2. Hi your post is amazing, It’s incredible, I learned a lot about SEO and Man, this thing’s getting better and better as I learn more about internet marketing. Also as part of my ongoing mission to find the absolute best tools to make money, this is without a doubt at the top of my list. Everything happened so fast!

  3. [...] are backlinks by spreading online quizzes……this was an article linked to from one of his sites SEO Guerilla Marketing | Living On Dividends He has a great site though….I know I was researching SEO stuff for my site and ended up wasting [...]

  4. Alex says:

    Now THAT is creativity. You have to think ahead of the curve like that to win! Great article!

  5. How was Matt able to get those quizzes initially in front of so many eyeballs if he didn’t spend any money? Did he post them on forums, send them to friends? That is the key piece of information missing from this awesome SEO tale.

    I would think that even if someone could use this same strategy today with a brand new website, they would be punished by Google because of so many links in such a short period of time to a new website.

    Interesting to see that Matt is now doing theoatmeal.com considering all of his funny quizzes.

    • He does seem to be doing great for himself these days with theoatmeal.com. It’s funny when family passes links to his content to me and they don’t even know this backstory. It’s just that viral.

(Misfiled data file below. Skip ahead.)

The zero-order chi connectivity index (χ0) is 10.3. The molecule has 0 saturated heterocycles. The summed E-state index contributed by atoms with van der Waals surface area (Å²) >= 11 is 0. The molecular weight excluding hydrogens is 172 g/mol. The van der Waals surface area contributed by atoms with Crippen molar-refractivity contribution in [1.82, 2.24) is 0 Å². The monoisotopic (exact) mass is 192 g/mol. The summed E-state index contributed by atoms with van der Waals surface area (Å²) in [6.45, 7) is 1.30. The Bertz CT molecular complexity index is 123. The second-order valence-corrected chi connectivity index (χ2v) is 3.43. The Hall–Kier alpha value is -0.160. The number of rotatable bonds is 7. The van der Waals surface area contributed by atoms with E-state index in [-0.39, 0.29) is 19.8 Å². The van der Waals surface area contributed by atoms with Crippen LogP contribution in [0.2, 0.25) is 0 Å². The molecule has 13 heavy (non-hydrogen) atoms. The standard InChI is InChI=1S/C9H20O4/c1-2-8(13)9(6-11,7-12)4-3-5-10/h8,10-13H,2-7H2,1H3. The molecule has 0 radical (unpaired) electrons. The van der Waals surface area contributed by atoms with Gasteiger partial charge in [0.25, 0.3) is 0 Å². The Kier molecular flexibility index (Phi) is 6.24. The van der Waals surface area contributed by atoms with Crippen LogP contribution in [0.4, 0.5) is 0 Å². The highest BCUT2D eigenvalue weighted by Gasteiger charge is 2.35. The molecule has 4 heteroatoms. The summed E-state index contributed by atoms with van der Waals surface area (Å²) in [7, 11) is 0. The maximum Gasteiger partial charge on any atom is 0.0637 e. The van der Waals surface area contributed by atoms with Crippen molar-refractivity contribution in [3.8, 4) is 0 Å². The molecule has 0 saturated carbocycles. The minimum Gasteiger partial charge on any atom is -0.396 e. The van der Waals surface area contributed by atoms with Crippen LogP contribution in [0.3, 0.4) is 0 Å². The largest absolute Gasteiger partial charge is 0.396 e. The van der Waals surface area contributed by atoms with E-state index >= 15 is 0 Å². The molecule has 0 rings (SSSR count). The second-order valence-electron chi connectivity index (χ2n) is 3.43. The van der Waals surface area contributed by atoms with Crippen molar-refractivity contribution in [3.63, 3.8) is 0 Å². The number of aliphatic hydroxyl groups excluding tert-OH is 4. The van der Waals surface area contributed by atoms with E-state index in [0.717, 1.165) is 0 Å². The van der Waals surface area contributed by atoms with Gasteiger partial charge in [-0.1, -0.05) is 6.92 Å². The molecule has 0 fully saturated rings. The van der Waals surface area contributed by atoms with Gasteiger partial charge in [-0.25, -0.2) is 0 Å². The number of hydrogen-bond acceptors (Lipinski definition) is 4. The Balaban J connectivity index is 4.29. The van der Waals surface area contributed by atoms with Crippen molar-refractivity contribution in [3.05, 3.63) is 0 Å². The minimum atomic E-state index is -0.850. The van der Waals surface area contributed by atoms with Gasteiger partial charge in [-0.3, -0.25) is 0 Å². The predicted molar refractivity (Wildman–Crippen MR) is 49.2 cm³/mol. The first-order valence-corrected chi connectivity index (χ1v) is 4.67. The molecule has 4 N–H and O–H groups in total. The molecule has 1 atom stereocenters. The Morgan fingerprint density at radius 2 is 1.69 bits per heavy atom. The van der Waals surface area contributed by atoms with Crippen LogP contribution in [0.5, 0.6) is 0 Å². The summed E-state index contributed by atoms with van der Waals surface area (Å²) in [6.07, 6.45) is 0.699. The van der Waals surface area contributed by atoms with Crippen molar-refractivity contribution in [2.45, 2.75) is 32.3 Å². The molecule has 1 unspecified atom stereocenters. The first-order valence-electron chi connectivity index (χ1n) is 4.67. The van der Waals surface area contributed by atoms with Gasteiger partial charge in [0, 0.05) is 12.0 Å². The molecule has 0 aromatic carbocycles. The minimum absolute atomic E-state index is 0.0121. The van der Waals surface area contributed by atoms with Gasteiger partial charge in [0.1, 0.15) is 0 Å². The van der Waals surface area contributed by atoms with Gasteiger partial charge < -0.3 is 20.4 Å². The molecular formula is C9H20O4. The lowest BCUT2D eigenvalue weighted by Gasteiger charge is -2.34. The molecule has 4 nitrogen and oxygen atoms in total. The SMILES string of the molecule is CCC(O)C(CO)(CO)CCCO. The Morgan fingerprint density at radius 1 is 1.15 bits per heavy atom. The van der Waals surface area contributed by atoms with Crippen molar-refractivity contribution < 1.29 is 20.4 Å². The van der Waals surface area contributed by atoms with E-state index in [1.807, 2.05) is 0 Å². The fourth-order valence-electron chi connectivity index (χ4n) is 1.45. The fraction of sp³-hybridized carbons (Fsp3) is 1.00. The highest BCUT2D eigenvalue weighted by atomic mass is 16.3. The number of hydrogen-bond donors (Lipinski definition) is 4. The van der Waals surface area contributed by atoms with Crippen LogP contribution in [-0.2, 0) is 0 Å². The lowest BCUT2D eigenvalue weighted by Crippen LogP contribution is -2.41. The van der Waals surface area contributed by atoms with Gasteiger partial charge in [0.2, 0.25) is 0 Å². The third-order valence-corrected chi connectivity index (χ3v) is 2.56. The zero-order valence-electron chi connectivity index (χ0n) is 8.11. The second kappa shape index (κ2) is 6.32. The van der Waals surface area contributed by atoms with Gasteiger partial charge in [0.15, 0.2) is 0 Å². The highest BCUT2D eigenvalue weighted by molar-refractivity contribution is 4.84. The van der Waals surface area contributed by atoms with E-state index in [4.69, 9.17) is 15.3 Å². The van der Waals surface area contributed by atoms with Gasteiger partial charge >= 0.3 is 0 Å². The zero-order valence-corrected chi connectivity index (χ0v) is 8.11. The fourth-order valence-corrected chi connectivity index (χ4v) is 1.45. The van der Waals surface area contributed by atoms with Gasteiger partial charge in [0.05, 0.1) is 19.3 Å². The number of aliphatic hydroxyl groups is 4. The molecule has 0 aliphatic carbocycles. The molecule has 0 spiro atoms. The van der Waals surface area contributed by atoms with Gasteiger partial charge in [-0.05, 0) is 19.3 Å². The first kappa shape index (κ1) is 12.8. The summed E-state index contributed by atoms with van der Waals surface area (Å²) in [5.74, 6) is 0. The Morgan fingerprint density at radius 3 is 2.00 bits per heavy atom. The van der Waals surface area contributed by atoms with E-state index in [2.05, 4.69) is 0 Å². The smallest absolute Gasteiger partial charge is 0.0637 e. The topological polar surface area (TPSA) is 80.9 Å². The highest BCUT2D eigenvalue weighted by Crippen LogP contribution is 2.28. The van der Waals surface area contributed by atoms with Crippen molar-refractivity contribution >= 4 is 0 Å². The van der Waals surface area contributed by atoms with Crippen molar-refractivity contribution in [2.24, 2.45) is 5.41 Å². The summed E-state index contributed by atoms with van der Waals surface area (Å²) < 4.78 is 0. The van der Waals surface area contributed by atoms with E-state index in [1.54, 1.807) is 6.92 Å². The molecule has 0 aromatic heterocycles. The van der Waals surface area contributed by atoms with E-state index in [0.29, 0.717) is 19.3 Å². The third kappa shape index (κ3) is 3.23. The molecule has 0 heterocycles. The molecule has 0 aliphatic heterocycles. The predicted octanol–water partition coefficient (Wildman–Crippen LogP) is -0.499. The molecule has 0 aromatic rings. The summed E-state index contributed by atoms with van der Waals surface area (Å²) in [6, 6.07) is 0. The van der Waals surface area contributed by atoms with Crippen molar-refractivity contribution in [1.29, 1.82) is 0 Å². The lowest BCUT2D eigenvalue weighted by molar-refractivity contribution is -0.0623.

RE how he launched the quizzes initially before they went viral, I know he posted the quizzes on the homepage of his first dating site, which was already receiving some traffic so people found them there initially before they spread like wildfire. I’m sure he did other promotions too, email, Twitter, etc, but I don’t know those specifics. That said, if you were to do this nowadays, it’d be even easier to get it going virally b/c you can leverage Facebook likes to spread it widely, some of these people will be bloggers, and then it’ll enter the blogosphere, which is where you want it.

      Google slap is always a risk. But you don’t have to always include the link with the embed code you offer to visitors. If you want to start slowly, you could set up a PHP random function to only display the link in the embed code to X% of visitors, let the links build slowly, and gradually increase the % of times that you include the link with the embed code given to visitors. Building slowly is key. I go one step further and use a PHP random function to vary the anchor text too. The embedded content definitely needs to be related to your site one way or another. That’s the biggest mistake IMO.

      It’s def a risk, but sometimes is worth taking. When Google dropped John Chow from the index for selling links, he just kept promoting and marketing his site. After a while, he and his brand became so well known that Google looked stupid for not show him in search results. And THAT is really what Google doesn’t want. They don’t want to look stupid. So they eventually made amends and re-included his site. So it’s always a risk. But if John hadn’t done it, would he be just another unknown IM wannabe? Probably.